Approximately one-quarter of fatal crashes for teenagers involve an underage drunk driver. According to the National Highway Traffic Safety Administration, in 2021, 27% of young drivers aged 15 to 20 years old who were killed in car crashes had a blood alcohol content of 0.01 g/dL or higher.

Teenagers consume alcohol and operate motor vehicles approximately 2.4 million times every month in the United States. 40% of all fatal drunk driving accidents involve an underage driver.

Over 350 teenagers are killed every year as passengers in underage drunk driving accidents, and 56% of those teenagers were not wearing a seatbelt at the time of the collision. 30% of teenagers admit that they were a passenger of an underage, drunk driver, and 10% of teenagers admit to driving after consuming alcohol.

Consequences For Underage Drunk Driving

It is illegal for anyone under 21 years of age to consume alcohol in North Carolina. If you are hit by an underage drunk driver, you can expect that driver to have to face serious consequences of both criminal charges and administrative penalties.

Administrative Penalties

The North Carolina Department of Transportation is responsible for imposing administrative penalties on driving while intoxicated offenders.

Underage drunk drivers have their driver’s licenses revoked at the time of their arrest as a civil suspension and again when they are convicted as a criminal suspension.

The immediate license revocation is for 30 days. If convicted, the offender will lose their driver’s license for one year.

Just like with adults, underage drivers are subject to North Carolina’s Implied Consent Law. This law states that since driving is a privilege, everyone who chooses to drive on North Carolina’s public roads is therefore consenting to take a breath test for alcohol if asked to do so by an officer of the law.

A police officer will choose to administer the test on anyone they suspect is driving while intoxicated. The driver has the right to refuse the test but will be penalized by having driving privileges revoked for a year.

The revocation stays in effect even if the driver is not convicted of drunk driving in court. Underage drivers are not allowed to have any alcohol in their system while driving, so even the smell of alcohol on their breath is enough for a conviction of a DWI.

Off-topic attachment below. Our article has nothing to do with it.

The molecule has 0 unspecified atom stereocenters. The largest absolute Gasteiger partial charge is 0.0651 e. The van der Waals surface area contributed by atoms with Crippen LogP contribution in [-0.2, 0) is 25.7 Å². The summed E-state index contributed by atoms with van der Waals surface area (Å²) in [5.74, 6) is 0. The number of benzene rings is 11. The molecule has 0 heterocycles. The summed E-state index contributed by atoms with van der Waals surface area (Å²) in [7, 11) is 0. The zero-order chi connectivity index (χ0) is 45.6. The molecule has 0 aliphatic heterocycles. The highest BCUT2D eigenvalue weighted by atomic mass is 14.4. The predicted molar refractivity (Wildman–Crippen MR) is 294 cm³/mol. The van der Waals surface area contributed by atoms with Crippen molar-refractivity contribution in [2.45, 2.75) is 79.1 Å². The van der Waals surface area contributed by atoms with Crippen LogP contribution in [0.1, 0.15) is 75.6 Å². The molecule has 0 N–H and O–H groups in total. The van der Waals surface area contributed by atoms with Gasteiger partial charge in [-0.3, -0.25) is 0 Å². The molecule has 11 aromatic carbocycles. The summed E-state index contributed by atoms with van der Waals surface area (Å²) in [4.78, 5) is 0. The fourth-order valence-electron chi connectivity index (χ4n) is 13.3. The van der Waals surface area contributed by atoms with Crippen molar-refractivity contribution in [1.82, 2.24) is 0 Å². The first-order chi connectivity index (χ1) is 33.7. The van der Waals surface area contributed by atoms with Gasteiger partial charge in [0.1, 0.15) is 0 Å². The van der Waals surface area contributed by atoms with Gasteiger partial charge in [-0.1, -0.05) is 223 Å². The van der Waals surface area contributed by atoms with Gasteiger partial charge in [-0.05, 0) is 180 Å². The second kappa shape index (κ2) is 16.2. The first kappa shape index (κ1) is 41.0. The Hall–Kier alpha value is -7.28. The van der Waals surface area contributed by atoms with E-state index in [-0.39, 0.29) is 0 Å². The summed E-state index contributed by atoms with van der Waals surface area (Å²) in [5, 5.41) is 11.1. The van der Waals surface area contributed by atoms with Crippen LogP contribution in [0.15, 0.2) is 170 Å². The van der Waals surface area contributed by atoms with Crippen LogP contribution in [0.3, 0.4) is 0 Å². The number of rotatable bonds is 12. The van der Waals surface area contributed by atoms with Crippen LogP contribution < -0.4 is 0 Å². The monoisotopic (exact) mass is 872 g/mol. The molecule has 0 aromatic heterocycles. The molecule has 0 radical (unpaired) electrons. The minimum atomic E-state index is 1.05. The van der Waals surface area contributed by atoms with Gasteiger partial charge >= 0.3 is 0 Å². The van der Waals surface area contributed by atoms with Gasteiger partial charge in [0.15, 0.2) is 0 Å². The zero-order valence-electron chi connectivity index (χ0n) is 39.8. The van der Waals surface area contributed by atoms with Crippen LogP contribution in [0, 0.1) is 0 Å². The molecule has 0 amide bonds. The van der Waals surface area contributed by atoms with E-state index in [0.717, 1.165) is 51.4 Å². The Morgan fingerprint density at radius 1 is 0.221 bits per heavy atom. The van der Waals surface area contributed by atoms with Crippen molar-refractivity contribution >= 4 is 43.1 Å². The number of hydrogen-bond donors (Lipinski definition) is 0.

Criminal Penalties

A driver under 21 years old can potentially face charges of driving while intoxicated, as well as underage driving while intoxicated. The charges of each will not be combined, but the offender will have to face the higher maximum penalties of the two.

In North Carolina, underage DWI is a class two misdemeanor that carries a maximum fine of $1000 and up to 60 days in jail. The judge has the discretion of whether to send the offender to jail or put them on probation and have them perform community service or attend an alcohol treatment facility.

The offender also has to undergo a drug and alcohol assessment, as well as any recommended treatment.

If the underage drunk driver already has a DWI on their record, their punishment can be either community, intermediate, or active for up to 45 days at the discretion of the court.

Intermediate punishment would be probation, as well as electronic house arrest, and having to stay in a residential program, special probation, participation in a day reporting center, or drug treatment court.

Jail time is considered an active punishment. If the driver is given less than 90 days, it will be served in a county jail; anything more than 90 days will be served in a state prison.

Call the Heavy Hitters to Make Sure You Get the Compensation You Deserve

Whether the drunk driver was an adult or underage, you still deserve compensation for all damages you have incurred. At Tatum and Atkinson: The Heavy Hitters, you can expect our attorneys to treat your case like any other, seriously and without holding back.

Call us at (800) LAW-0804 for a free consultation today to see how we can handle your drunk driving accident case.